Introduced with much fanfare during a Saturday press conference, Robert strolled out to the pitcher's mound at Gauranteed Rate Field for a ceremonial first pitch wearing a White Sox hat and jersey prior to the first game of Saturday's doubleheader.
But amid the hype and the excitement for White Sox fans, patience will be required. Robert is still a ways away from the big leagues, with general manager Rick Hahn saying Saturday that the 19-year-old Cuban outfielder will begin his journey through the organization in the Dominican Republic with the White Sox team in the Dominican Summer League.
Hahn made a point of mentioning that Robert hasn't played in a baseball game since last summer, meaning it's been nearly a year since the White Sox newest highly touted prospect has taken the field.
“It should be noted he has not played in a game since last July. He’s been preparing for workouts over the last several months. So right now, from Chicago, he’s going to return to the Dominican and begin his development there," Hahn said. "He will prepare to join our Dominican Summer League team in the coming weeks and then we will get all the visas in place and take things from there. His initial assignment will be back to the Dominican as he prepares to work his way through the White Sox organization.
"We’re going to have to be patient with this because he hasn’t played in almost a year now. He has been training now quite frankly more to be a workout warrior than an everyday baseball player. We’re gonna take our time at our complex, get him back playing games regularly and then get him out there. But the fact that he hasn’t played in competition for 11 months now is going to be a factor in how quickly we move him along in '17."
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Scouting reports that have compared Robert to the likes of Adam Jones and Lorenzo Cain, plus the gaudy numbers he posted in the Cuban National Series including a .401 batting average in 53 games during the 2016 season, have generated plenty of buzz. Robert is already one of the White Sox top prospects and one of the higher-rated prospects in baseball on his first day as a pro.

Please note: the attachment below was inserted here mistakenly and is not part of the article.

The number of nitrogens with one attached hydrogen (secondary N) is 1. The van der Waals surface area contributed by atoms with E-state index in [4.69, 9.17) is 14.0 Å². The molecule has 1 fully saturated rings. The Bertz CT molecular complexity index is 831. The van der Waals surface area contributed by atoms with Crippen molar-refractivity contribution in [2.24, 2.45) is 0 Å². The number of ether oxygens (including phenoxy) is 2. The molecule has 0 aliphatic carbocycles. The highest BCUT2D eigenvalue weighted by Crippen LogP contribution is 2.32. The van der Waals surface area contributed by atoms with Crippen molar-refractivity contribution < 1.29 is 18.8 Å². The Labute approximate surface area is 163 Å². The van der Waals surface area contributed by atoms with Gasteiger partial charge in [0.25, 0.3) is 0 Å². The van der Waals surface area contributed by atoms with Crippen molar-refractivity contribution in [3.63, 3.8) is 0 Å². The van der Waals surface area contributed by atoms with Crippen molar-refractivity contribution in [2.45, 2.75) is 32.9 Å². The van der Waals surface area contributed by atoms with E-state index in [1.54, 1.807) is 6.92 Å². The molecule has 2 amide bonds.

But as Hahn mentioned Saturday, there's still plenty of development for Robert before he's ready for the majors.
"There’s still a fair amount of development for this player," Hahn said. "This will take some time here. But with his raw set of materials and what he’s accomplished in international competition and at the highest league in Cuba at a young age, helps reinforce how you project this player to develop."
Even before Robert's signing, it was obvious Hahn and the White Sox were playing the long game, with top prospects like Yoan Moncada, Lucas Giolito, Reynaldo Lopez and Michael Kopech allowed plenty of time before their eventual summons to the big leagues. Robert, again just 19 years old, will take some time, too. But the White Sox are confident it will all pay off.
"Luis Robert is going to be the player that his tools allow him to become and his health and development pace dictates," Hahn said. "We do think he has the potential to be a perennial impact player in the middle of our diamond and lineup for years to come. That’s an important piece to be able to add to the organization."
CSNChicago.com preps reporter "Edgy" Tim O’Halloran spotlights 100 high school football teams in 100 days. The first 75 team profiles will focus on teams making strides across Chicagoland and elsewhere in the state. Starting Jul. 31, we’ll unveil the @CSNPreps Top 25 Power Rankings, leading up to kickoff on Friday, Aug. 25.
Head coach: Alan Thorson
Assistant coaches: John Courter, Greg Larsen, John Wodziak, Keith Anderson, Derek Johnston, Justin Zink, Matt Seidel, Brian Kasher, Ryan Battersby, Ryan Clauson, Tyler Hartley, Kyle Enervold
How they fared in 2016: 10-3 (3-1 Northern Illinois Big 12 East), lost to Peoria in the IHSA Class 5A semifinals.
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2017 regular season schedule:
Aug. 25 –DuSable
Sept. 1 – @ Washington
Sept. 8 – @ Quincy Notre Dame
Sept. 15 - Rochelle
Sept. 22 - @ Yorkville
Sept. 29 – DeKalb
Oct. 6 - Kaneland
Oct. 13 - @ Sycamore
Oct. 20 - @ Geneseo
Biggest storyline: Can the Redskins once again make a deep postseason run?
Names to watch this season: Senior OL Nathan Korte, Senior OL Nolan Feeney, WR/TE Tyler Spiezio
Biggest holes to fill: Morris will need to find some answers in the offensive skills department.
EDGY's early take: Morris will play its last season in the Northern Illinois Big 12 conference before heading to the Interstate 8 in 2018. If the Redskins can replace some graduated offensive skills players, Morris has a ton of experience, especially on both sides of the line, that could carry them deep into 5A. Also, keep an eye on the Redskins enrollment, which is pushing them closer and closer to Class 4A over the past few years.